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All mitzvas great and small

All mitzvas great and small

Messages from MASA travelers

Leor Kushner with Yeshivat Sha’arei Mevaseret Zion rosh yeshiva Rav Shimon Isaacson.
Leor Kushner with Yeshivat Sha’arei Mevaseret Zion rosh yeshiva Rav Shimon Isaacson.

The months I spent at MASA Israel’s Yeshivat Sha’arei Mevaseret Zion were the most unbelievable ones of my life.

Soon after our arrival last August, we entrenched ourselves in Jewish learning. But a few weeks later, the yeshiva announced that Sept. 14 would be devoted to hesed work: helping underprivileged people build sukkas. While assisting an elderly woman, two friends and I hesitantly climbed the scaffolding on the outside of her one-bedroom apartment and attached the schach (covering) to the sukka. When the sukka was completed, the woman’s face glowed with appreciation and gratitude. Being able to assist a woman in fulfilling one of the simplest mitzvot in the Torah really struck me, and doing it in Israel, where every house within view also had a sukka on the balcony, was just amazing.

With the holidays over, the real grind — the winter learning period — began. But, four months of intense shiurim (classes) went by in a flash, and my personal growth left me in awe. Then, the yeshiva took a tiyul (tour) of the Negev and we hiked along sandy mountains, passing the spot where Abraham and Lot famously separated in Bereishit. Our barbecue under the stars was one of the most spiritual nights of my life. Singing songs and dancing with my friends, I never felt more secure and uplifted; nothing could take us away from our spiritual haven.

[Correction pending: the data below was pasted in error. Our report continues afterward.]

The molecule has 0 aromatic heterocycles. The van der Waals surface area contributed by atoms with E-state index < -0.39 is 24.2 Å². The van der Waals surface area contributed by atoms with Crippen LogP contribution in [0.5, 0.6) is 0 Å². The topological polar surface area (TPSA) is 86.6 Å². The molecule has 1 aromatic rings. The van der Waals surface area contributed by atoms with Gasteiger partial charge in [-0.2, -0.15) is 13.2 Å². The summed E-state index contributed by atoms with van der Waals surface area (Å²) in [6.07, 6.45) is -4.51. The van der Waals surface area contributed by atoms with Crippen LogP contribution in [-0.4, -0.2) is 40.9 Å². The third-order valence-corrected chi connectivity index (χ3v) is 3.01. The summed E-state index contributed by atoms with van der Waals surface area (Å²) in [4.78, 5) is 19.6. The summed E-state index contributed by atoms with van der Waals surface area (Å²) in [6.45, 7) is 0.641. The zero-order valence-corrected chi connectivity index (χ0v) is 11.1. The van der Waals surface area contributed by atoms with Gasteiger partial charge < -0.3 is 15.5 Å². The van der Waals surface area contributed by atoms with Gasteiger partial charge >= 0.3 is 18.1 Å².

* * *

On March 12, 2011, two terrorists massacred and butchered five innocent Israeli citizens in Itamar, and the country came to a standstill. I was among the 20,000 people at the funeral, paying my respects to the parents and children of the Fogel family. While listening to Israeli officials speak so beautifully about people they didn’t know, and seeing thousands of Israelis crying their eyes out made me feel a strong sense of unity among all Jews. It is sad that it takes a tragedy to bring a nation together, but at that funeral, when I might have feared for my life, I felt the proudest I ever had to call myself a Jew

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